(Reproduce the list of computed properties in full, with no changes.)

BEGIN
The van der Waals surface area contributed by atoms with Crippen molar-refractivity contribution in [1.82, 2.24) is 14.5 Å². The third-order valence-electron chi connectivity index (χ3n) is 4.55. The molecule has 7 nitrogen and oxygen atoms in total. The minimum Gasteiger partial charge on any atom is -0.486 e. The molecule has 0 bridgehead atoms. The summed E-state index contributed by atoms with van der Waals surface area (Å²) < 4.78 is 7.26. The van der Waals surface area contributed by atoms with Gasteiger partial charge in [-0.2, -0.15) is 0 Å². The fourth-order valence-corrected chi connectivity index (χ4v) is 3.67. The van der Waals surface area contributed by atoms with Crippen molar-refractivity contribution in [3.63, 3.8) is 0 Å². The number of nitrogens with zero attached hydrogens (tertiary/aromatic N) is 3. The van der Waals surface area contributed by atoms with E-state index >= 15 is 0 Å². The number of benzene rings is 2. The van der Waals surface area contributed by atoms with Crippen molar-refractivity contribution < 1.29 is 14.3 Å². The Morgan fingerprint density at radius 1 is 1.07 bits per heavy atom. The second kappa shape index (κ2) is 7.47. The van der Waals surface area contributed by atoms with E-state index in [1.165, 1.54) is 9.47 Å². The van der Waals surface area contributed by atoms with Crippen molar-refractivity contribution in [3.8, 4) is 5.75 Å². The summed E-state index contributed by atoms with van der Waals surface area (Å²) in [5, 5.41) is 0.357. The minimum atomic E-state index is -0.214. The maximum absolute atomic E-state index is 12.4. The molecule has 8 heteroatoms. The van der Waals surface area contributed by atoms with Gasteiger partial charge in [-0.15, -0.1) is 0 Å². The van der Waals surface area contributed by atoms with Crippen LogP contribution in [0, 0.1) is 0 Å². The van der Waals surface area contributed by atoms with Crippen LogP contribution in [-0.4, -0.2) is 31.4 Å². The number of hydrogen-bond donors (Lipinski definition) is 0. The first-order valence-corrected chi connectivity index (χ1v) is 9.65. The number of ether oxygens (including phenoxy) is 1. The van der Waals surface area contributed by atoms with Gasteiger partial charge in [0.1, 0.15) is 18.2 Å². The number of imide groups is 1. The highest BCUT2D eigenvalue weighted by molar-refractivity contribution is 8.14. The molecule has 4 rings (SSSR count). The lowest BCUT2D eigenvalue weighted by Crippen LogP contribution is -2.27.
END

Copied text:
The van der Waals surface area contributed by atoms with Crippen molar-refractivity contribution in [1.82, 2.24) is 14.5 Å². The third-order valence-electron chi connectivity index (χ3n) is 4.55. The molecule has 7 nitrogen and oxygen atoms in total. The minimum Gasteiger partial charge on any atom is -0.486 e. The molecule has 0 bridgehead atoms. The summed E-state index contributed by atoms with van der Waals surface area (Å²) < 4.78 is 7.26. The van der Waals surface area contributed by atoms with Gasteiger partial charge in [-0.2, -0.15) is 0 Å². The fourth-order valence-corrected chi connectivity index (χ4v) is 3.67. The van der Waals surface area contributed by atoms with Crippen molar-refractivity contribution in [3.63, 3.8) is 0 Å². The number of nitrogens with zero attached hydrogens (tertiary/aromatic N) is 3. The van der Waals surface area contributed by atoms with E-state index >= 15 is 0 Å². The number of benzene rings is 2. The van der Waals surface area contributed by atoms with Crippen molar-refractivity contribution < 1.29 is 14.3 Å². The Morgan fingerprint density at radius 1 is 1.07 bits per heavy atom. The second kappa shape index (κ2) is 7.47. The van der Waals surface area contributed by atoms with E-state index in [1.165, 1.54) is 9.47 Å². The van der Waals surface area contributed by atoms with Crippen molar-refractivity contribution in [3.8, 4) is 5.75 Å². The summed E-state index contributed by atoms with van der Waals surface area (Å²) in [5, 5.41) is 0.357. The minimum atomic E-state index is -0.214. The maximum absolute atomic E-state index is 12.4. The molecule has 8 heteroatoms. The van der Waals surface area contributed by atoms with Gasteiger partial charge in [-0.15, -0.1) is 0 Å². The van der Waals surface area contributed by atoms with Crippen LogP contribution in [0, 0.1) is 0 Å². The van der Waals surface area contributed by atoms with Crippen LogP contribution in [-0.4, -0.2) is 31.4 Å². The number of hydrogen-bond donors (Lipinski definition) is 0. The first-order valence-corrected chi connectivity index (χ1v) is 9.65. The number of ether oxygens (including phenoxy) is 1. The van der Waals surface area contributed by atoms with Gasteiger partial charge in [0.1, 0.15) is 18.2 Å². The number of imide groups is 1. The highest BCUT2D eigenvalue weighted by molar-refractivity contribution is 8.14. The molecule has 4 rings (SSSR count). The lowest BCUT2D eigenvalue weighted by Crippen LogP contribution is -2.27.